BlueBay AM: Europe plays hostage to circumstance

BlueBay AM: Europe plays hostage to circumstance

Commodities War Ukraine Europe Russia
Rusland (02)

By Mark Dowding, CIO, BlueBay Asset Management

Having looked imminent, the prospect of conflict between Russia and Ukraine may have been deferred, at least for the time being – yet the situation remains volatile and highly uncertain. What is clear though is the weak position that Europe has put itself in regarding energy security. 

This is especially true of Germany; it is obvious that Putin is delighting in driving a wedge between countries in the West, with Berlin seeking to pacify even as the US (and the largely irrelevant UK) pursue a more hawkish stance. 

We continue to think that de-escalation in the region is unlikely to occur before Russia has secured its aims. It is also understood that Russia currently has a strong tactical advantage so this is the moment to press its claims.

Beyond Russia’s borders, the question more broadly is what would be the impact to the global economy of any conflict. The price of oil and gas would surely jump, but it is debatable how high prices would stay and for how long. 

Any such eventuality is likely to have a negative impact on aggregate demand in the global economy, but inasmuch as this may continue to elevate inflationary pressures, it is less clear that central banks will be able to deviate much from their course towards the removal of policy accommodation in the months ahead ­– unless a conflagration in Ukraine were to become much more widespread.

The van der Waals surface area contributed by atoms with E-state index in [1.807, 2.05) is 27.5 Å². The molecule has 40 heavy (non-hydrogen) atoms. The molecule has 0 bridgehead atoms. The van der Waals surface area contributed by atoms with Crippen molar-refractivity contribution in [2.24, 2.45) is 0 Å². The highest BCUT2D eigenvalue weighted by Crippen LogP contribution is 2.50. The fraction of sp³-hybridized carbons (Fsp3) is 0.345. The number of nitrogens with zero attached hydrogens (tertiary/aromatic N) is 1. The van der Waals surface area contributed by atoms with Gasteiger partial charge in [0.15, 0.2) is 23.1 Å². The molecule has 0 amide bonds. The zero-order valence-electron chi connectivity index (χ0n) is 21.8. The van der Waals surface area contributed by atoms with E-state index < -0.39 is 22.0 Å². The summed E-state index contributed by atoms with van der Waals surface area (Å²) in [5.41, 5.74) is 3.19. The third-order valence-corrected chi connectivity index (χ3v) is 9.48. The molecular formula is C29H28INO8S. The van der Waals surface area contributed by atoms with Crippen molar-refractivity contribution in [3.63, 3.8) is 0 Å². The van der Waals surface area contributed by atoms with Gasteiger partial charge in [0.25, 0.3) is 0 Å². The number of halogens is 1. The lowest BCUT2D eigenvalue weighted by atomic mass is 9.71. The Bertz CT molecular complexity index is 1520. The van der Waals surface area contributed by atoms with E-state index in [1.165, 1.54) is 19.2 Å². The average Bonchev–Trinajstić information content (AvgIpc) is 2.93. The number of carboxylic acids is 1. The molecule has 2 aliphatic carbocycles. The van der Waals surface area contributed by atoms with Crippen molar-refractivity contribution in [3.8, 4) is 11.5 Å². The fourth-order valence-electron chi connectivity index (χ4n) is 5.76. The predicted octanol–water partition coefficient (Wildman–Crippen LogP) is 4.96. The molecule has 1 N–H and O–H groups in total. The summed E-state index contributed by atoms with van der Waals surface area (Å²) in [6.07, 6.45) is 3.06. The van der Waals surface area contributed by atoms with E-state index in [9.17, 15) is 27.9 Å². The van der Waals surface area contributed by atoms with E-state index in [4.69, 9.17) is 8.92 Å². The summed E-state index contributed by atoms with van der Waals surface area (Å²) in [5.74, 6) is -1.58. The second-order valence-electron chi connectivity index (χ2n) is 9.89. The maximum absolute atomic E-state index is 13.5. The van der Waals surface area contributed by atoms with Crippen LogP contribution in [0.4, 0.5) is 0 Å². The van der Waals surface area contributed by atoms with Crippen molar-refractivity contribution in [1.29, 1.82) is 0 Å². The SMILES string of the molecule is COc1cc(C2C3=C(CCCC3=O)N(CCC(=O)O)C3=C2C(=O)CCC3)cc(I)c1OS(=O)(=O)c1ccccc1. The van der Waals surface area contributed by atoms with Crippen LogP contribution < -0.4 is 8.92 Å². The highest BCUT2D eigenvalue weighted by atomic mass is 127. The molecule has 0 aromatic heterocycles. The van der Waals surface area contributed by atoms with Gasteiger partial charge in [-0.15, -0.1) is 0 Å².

Consequently, we think that geopolitical risks may have a limited lasting impact on major government bond yields on a medium-term view. In this context, any short-term flight to quality could represent an opportunity to sell duration on a rally.

In the US, speculation continues regarding whether the Fed will commence hikes in March with an outsized 50bp move. Bullard continues to push this narrative but we think the Fed may baulk at this. Powell has been at pains to emphasise that the Fed will move in a gradual and predictable manner, guided by a desire to prolong the current economic expansion.

A 50bp hike would appear to go against this narrative. Such a move would be an explicit admission that the Fed has been caught behind the curve and is going to need to act more aggressively in the months to come. This could prove destabilising, would potentially undermine confidence in the Fed and may set policy on a more unpredictable path. 

Against this backdrop, markets may price elevated recession risks into the second half of 2023. There is a risk that hedonic factors cause a pre-emptive tightening in financial conditions that could make such an outcome a self-fulfilling prophecy if confidence in the Fed is seen to be compromised. 

With this much at stake, a 25bp hike in March, coupled with a message to raise rates progressively in subsequent meetings and bring forward QT, remains a more plausible outcome, in our opinion.

Nevertheless, the ability to guide policy on a gradual path will rely on data conforming in line with forecasts. There should be plenty of confidence that inflation will fall in the spring, but our first look at this will come in May when the April CPI data is released.